Effective communication and teamwork are also critical to ensure safe practice in cardiothoracic surgery. Communication breakdowns can lead to errors and adverse events. Communication and teamwork training programs have been found to be effective in improving safety in cardiothoracic surgery training.

Patient selection is another critical component of safe training in cardiothoracic surgery. It is imperative for trainees to gain experience performing procedures on patients who are appropriate candidates for the intended intervention. Knowing how to select patients who are appropriate for operative education and who can tolerate slightly longer operative times without any deleterious effects on myocardial protection and out comes is critical in delivering a safe training program. Comanici et al. (2022) assessed 474,160 operative outcomes and compared mortality and complication rates of patients operated on by fully trained surgeons and trainees [3]. They have demonstrated that even complex surgical procedures can be taught with careful patient selection under the guidance of experienced trainers.

Finally, competency-based training is an essential strategy to ensure safe practice in cardiothoracic surgery. Competency-based training programs allow trainees to demonstrate competence in specific skills and procedures before moving on to more complex procedures. This approach ensures that trainees have the necessary skills and knowledge to practice safely and effectively.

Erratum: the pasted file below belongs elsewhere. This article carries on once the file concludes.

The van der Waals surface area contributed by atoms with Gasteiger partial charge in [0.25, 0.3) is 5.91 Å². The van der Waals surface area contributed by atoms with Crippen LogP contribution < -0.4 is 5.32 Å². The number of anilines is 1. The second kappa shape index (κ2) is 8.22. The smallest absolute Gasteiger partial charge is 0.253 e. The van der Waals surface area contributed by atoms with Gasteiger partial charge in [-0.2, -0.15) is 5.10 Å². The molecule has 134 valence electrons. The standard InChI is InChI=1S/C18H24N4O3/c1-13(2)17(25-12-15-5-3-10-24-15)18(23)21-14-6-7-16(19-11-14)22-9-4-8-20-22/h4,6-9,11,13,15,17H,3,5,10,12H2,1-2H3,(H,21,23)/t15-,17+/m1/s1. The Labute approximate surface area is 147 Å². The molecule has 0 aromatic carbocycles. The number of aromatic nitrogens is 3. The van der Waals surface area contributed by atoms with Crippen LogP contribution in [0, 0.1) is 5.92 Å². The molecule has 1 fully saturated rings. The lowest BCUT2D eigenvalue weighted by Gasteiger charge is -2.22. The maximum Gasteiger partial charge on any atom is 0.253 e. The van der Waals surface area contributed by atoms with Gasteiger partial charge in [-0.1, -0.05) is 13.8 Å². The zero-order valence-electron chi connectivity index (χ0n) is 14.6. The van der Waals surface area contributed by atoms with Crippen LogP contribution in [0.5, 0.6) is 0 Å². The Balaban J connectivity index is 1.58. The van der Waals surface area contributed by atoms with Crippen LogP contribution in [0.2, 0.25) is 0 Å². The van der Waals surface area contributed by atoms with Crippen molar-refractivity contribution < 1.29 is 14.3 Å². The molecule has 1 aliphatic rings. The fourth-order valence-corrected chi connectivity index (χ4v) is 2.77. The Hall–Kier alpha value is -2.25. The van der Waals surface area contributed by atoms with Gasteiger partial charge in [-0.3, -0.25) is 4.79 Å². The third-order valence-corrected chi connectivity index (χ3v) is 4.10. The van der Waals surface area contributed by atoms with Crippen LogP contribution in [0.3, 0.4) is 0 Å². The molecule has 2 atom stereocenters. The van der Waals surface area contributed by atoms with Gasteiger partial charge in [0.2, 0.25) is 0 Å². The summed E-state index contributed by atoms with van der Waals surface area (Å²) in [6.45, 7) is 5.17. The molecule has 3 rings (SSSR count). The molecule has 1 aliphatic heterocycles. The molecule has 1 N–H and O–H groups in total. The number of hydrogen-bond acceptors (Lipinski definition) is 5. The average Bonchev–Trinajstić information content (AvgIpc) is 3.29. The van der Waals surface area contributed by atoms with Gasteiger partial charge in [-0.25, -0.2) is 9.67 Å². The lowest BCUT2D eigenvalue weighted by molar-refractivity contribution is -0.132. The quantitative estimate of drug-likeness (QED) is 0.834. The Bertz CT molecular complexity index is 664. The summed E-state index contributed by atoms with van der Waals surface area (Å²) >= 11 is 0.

Ensuring safe practice in cardiothoracic surgery is a complex and challenging task. The challenges of cardiothoracic surgery training, including the complexity of procedures, the high risk associated with cardiothoracic procedures, and the steep learning curve, make it critical to implement strategies to ensure safe practice. Strategies such as simulation training, appropriate supervision and mentoring, effective communication and teamwork, and competency-based training can all contribute to safe practice in cardiothoracic surgery.

[1] Feins RH, Burkhart HM, Conte JV, Coore DN, Fann JI, Hicks GL Jr, Nesbitt JC, Ramphal PS, Schiro SE, Shen KR, Sridhar A, Stewart PW, Walker JD, Mokadam NA. Simulation-Based Training in Cardiac Surgery. Ann Thorac Surg. 2017 Jan;103(1):312-321. doi: 10.1016/j.athoracsur.2016.06.062. Epub 2016 Aug 25. PMID: 27570162.
[2] Odell DD, Edwards M, Fuller S, Loor G, Antonoff MB; Society of Thoracic Surgeons Workforce on Career Development. The Art and Science of Mentorship in Cardiothoracic Surgery: A Systematic Review of the Literature. Ann Thorac Surg. 2022 Apr;113(4):1093-1100. doi: 10.1016/j.athoracsur.2020.06.051. Epub 2020 Aug 26. PMID: 32857995.
[3] Comanici M, Salmasi Y, Schulte KL, Raja S, Attia R. Are there differences in cardiothoracic surgery performed by trainees vs fully trained surgeons? J Card Surg. In-press. doi:10.1111/jocs.16925

Maria Comanici

Cardiothoracic Surgery Department, Harefield Hospital